Ice bars help break up monotony of winter

'This is definitely an up-and-coming trend'
A bar made completely of ice at The Mill on Round Lake.
A bar made completely of ice at The Mill on Round Lake.

Ice bars are the new cure for cabin fever.

From Lake George to Latham, residents of the frozen north are chilling out at outdoor cocktail lounges where tables, chairs and the bar itself are made of sculpted ice.

To keep the patrons from turning into Popsicles, there are fire pits or bonfires.

“This is definitely an up-and-coming trend,” says Michael Callagan, general manager of The Mill on Round Lake.

Last weekend, The Mill unwrapped its first ice bar in an open-air pavilion behind the tavern, a place that’s usually closed this time of year.

The 30-foot-long bar is now encased in ice, and at one end, bartenders shake up “blue luge martinis” that slide through an ice sculpture into a stemmed glass. When you order a shot, the glass is made of ice. After your nip, you smash the “glass” against a wall.

Fire and ice

Icy high-top tables glow with blue lighting and are topped with a mini fire pit with propane-fueled flames; an ice bench is covered in white faux fur. Even the seven-foot-long shuffleboard is made of ice.

This weekend, outdoor ice bars will be open at The Mill, at Bailey’s Café in Saratoga Springs and at the Fort William Henry Hotel and Conference Center in Lake George.

At the Fort William Henry Hotel, this is the second winter for the ice bar, which only happens for one weekend during the Lake George Winter Carnival.

“You look right onto the lake,” says Tom Wysocki, director of sales and marketing.

There will be fire pits and 12 different ice constructions, including a large ice bar, giant snowflakes for selfie photos, giant ice chairs and Colonial-style stocks where customers can “lock up” their friends and family members.

Last February, there was no ice on Lake George and temperatures climbed to the 60s.

“Everything melted. There were people in shorts,” Wysocki says. According to the latest weather forecasts, that won’t be a problem this year.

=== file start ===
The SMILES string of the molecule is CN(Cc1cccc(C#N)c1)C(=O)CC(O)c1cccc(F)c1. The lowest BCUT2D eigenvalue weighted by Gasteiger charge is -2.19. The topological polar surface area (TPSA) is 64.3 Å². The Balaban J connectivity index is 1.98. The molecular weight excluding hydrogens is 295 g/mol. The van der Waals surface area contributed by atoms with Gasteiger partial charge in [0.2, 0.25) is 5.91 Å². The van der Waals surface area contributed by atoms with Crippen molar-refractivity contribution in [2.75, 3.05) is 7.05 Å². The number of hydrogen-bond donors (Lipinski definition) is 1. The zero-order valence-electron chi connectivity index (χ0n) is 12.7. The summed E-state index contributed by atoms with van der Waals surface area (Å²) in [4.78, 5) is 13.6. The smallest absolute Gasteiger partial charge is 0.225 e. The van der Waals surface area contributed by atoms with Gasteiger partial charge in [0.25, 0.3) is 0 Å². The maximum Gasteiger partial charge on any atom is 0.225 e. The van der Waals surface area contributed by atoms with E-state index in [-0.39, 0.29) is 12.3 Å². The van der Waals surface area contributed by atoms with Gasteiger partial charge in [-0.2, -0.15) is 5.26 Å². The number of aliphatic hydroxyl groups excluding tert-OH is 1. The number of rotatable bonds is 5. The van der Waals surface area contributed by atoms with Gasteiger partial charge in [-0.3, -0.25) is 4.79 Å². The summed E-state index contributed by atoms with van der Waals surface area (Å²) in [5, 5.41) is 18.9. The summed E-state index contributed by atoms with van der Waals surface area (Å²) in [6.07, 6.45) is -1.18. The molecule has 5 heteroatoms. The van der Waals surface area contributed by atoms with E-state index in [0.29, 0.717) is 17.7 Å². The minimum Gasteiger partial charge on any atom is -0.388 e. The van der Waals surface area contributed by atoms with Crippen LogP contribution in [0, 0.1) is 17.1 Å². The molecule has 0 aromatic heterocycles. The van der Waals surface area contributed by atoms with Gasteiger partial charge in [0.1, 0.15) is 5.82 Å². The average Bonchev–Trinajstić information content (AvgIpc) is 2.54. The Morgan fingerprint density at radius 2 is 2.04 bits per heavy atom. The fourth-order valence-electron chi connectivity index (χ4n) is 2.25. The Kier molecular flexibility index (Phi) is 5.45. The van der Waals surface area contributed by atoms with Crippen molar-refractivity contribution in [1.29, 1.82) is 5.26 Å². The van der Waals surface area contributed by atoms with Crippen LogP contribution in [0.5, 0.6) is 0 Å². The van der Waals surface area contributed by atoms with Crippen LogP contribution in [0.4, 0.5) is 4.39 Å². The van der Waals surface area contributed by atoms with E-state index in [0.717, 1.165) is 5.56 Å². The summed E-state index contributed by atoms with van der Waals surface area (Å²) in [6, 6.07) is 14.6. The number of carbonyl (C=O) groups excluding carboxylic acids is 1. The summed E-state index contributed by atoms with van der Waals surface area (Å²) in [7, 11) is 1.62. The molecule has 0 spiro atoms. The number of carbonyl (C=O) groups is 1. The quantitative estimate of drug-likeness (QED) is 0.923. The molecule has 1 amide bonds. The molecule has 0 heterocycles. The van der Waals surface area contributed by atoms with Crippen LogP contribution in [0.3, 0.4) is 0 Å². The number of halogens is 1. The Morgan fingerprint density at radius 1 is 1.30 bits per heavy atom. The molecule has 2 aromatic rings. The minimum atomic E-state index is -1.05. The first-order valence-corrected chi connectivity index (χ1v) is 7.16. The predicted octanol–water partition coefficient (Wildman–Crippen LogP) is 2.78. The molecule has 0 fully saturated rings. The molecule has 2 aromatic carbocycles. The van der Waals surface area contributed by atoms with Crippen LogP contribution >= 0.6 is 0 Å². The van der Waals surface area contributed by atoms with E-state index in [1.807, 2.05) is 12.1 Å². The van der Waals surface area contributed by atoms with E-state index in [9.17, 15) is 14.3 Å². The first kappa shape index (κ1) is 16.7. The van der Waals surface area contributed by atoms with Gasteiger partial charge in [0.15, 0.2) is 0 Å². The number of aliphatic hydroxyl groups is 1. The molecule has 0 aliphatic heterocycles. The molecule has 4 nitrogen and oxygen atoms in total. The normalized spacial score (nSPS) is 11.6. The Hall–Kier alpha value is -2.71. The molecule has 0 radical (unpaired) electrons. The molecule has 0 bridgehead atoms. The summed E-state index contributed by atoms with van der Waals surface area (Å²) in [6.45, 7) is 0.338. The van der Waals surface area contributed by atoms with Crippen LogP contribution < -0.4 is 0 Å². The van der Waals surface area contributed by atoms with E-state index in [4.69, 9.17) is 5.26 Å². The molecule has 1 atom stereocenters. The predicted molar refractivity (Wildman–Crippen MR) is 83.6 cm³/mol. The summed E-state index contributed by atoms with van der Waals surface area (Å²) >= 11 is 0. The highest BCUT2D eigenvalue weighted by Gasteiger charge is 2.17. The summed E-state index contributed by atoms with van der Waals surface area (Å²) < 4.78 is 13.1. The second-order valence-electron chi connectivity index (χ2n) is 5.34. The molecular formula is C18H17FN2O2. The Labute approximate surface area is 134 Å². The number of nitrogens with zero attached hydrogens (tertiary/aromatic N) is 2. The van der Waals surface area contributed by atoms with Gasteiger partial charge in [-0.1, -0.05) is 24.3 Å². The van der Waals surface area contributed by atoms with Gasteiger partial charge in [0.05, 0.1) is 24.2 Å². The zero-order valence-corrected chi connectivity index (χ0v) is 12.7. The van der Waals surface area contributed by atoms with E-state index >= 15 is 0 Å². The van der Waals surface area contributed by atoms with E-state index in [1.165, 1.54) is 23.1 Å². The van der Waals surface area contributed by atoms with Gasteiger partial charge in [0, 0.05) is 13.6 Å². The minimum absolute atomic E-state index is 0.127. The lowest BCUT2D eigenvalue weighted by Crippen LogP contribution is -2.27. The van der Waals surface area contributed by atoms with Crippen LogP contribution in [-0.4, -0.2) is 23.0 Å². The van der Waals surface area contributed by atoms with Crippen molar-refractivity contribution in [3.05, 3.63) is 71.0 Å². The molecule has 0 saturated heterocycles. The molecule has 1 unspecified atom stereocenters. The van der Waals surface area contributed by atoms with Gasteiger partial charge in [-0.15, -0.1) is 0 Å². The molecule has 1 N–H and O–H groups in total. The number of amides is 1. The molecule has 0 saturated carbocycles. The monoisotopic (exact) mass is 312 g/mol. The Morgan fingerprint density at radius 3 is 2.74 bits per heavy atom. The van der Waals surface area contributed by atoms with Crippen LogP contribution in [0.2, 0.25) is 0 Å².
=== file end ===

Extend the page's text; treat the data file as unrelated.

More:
There will be live music at Bailey’s, along with an ice luge, ice benches and tables and fire pits. 

On Feb. 17 and 18, when The Mill does its third ice bar weekend, Prime at Saratoga National is planning a reservations-only ice bar event, with a $15 admission each day. There will be a 20-foot-long ice bar, ice couches, a cigar shop and live music.

First in the area

When The Mill decided to do an ice bar, Callagan and owner Wayne Beale drove up to Bolton Landing to check out the Sagamore’s Glacier Ice Bar and Lounge, which is made with 18,000 pounds of ice. 

“The Sagamore set the precedent,” says Callagan.

The Sagamore’s outdoor bar, which has fur throws draped over the frozen bar stools and a lake view, was open for two weekends last month.

“This was the third year. The response has been overwhelming,” says spokesperson Jennifer Cuomo.

Ten miles south, in the village of Lake George, Adirondack Pub & Brewery and King Neptune’s Pub both set up ice bars in January.

And last weekend, there were ice bars in Latham at Bellini’s Italian Eatery, and in Saratoga Springs at Sperry’s restaurant.

Wayne Beale, owner of The Mill, hired The Ice Man, Charlies Jones of Hudson Falls, to fabricate the fire and ice atmosphere in Round Lake. Then Callagan and his staff had to prepare for serving in below-freezing temperatures.

They found cold-resistant pens for signing credit card slips and added three wood-burning fire pits to a side patio.

Servers and bartenders were issued white knit ski caps, feet warmers and hand warmers.

“It’s a lot of work but a lot of fun,” says Callagan. “It’s an opportunity to get people out in February.”

Reach Gazette reporter Karen Bjornland at 395-3197, [email protected] or on Twitter @bjorngazette.  

Ice bar schedule

Bailey’s Cafe, Saratoga Springs. 6 to 9 p.m. Friday, 1 p.m. to midnight Saturday
Fort William Henry Hotel and Conference Center, Lake George. 2 to 10 p.m. Friday, Saturday and Sunday
Prime at Saratoga National, Saratoga Springs. Prime Polar Ice Bar, 6:30-10 p.m. Friday, Feb. 17; 3 to 8 p.m. Saturday, Feb. 18. Reservations and tickets required. $15, $25 both nights. 
The Mill on Round Lake, 2121 Route 9, Round Lake. 5-10 p.m. Friday, 2-10 p.m. Saturday, 12-5 p.m. Sunday; 5-10 p.m. Friday, Feb. 17 and 2-10 p.m. Saturday, Feb. 18.

Categories: Life and Arts


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